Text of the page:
This week we’ve had a lot to consume and debate – with many different voices coming through. There have been some horrendous environmental disasters and Boris Johnson has stayed in the news. We’ve denounced Aung San Suu Kyi and watched the continuing North Korea debacle.
Transport for London chose not to renew Uber’s license. This caused a clear divide in opinion. However, I think many of us will have seen both sides of the coin.
So for this week, I decided to return to subjects that I find physically sick when I even think about entertaining another point of view. One of those subjects is against immigration.
This newsletter relied heavily on Douglas Murray’s latest book ‘The Strange Death of Europe’. He makes a number of points which I’ve found evidence for below. The first is that the vast number of people want to reduce immigration. The second is that immigration is a relatively new concept in Europe – so it’s not the case that life has always been like this.
He then begins to dispel arguments that typically favour immigration. Migrants are not good for the economy, nor are they required to support an ageing population, nor do they believe the diversity argument stands up.
I’ve attempted to summarise the main points below. Although it focusses on the UK, it could apply to many European countries.
A left-wing view
Opposition to immigration
Existing evidence clearly shows high levels of opposition to immigration in the UK. In recent surveys, majorities of respondents think that there are too many migrants, that fewer migrants should be let into the country, and that legal restrictions on immigration should be tighter.
… a large majority in the 2013 British Social Attitudes survey endorsed reducing immigration. Over 56% chose ‘reduced a lot’, while 77% chose either ‘reduced a lot’ or ‘reduced a little’. The same question yielded similar results on the British Social Attitudes survey in 2008, adding confidence that these are reliable estimates.
Immigration of this scale is unprecedented
“The pace of change between the 1961 and 1971 censuses was quicker- increasing by almost a million in a decade. Between 1971 and 1981, the foreign-born population only grew by about 100,000 and then by about 400,000 in the subsequent decade. It was in the next decades that the pace and scale of immigration increased dramatically.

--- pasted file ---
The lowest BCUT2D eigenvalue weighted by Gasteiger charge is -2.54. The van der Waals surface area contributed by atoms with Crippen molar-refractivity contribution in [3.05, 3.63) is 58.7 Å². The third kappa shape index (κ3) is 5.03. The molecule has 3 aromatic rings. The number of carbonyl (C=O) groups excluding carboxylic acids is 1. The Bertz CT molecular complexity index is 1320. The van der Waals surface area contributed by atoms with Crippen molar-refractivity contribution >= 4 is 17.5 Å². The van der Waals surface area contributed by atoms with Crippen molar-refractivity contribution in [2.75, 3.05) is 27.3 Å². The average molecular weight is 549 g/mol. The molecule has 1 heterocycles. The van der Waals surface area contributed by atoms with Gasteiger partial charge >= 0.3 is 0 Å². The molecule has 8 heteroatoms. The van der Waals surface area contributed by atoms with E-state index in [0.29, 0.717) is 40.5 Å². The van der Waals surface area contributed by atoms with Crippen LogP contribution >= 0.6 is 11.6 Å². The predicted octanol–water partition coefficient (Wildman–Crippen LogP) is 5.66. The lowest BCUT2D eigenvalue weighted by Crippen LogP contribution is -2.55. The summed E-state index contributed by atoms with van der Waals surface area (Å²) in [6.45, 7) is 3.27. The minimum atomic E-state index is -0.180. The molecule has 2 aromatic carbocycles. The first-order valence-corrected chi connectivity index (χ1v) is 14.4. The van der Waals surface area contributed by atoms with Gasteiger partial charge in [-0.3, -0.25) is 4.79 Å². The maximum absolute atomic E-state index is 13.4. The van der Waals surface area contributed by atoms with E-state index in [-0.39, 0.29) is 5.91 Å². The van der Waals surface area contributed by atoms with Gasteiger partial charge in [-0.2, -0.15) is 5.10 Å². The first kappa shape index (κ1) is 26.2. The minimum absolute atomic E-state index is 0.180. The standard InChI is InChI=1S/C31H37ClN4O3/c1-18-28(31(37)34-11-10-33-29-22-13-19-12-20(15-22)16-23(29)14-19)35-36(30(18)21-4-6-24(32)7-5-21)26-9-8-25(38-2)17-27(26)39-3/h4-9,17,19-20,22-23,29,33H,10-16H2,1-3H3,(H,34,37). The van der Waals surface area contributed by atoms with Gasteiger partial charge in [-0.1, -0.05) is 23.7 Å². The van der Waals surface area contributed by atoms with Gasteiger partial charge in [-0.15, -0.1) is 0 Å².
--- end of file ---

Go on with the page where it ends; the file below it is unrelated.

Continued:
Between 1991 and 2001 the foreign-born population increased by about 1.1 million (with by far the highest levels of immigration taking place from 1997 onwards). It then increased by almost three million between 2001 and 2011. The change in the size of the foreign-born population between 2001 and 2011 was absolutely without precedent in British history.”
Dispelling ‘liberal myths’
Migrants add to the economy
“For the full report showed that the earlier figure of £95 billion far understated the cost of immigration to Britain. In fact, immigrants over that 1995–2011 period had cost the United Kingdom a figure more like £114 billion, with the final figure potentially rising to as high as £159 billion.”
“The reality is that whatever its other benefits, the economic benefits of immigration accrue almost solely to the migrant. It is migrants who are able to access public facilities they have not previously paid for. It is migrants who benefit from a wage higher than they could earn in their home country. And very often the money that they earn – or much of it – is sent to family outside the United Kingdom rather than even being put back into the local economy.”
Migrants help an ageing population
“The single reason why even large constant net migration flows would not prevent support ratios from falling in the long term is that migrants grow old as well! Although a steady large inflow of young migrants would continue to boost the working-age population, before long it would also start adding to the retirement-age population, and a four-to-one (say) potential support ratio could not be maintained.”
[Why do we need migrants – why can’t we support young people who want large families?] “Why are Europeans having too few children? A middle- or average-income couple in most European countries worries about having even just one child and how they will afford that child, including suffering the loss of one household salary for at least a period of time.”
Migrants improve diversity
“Nevertheless the [diversity] argument rests on a number of fallacies. The first is that the best way to learn about the world and its cultures is not to travel around the world but to encourage the world to come to you – and then stay.”
“The second is that the value of migrants continues to increase as their numbers increase,”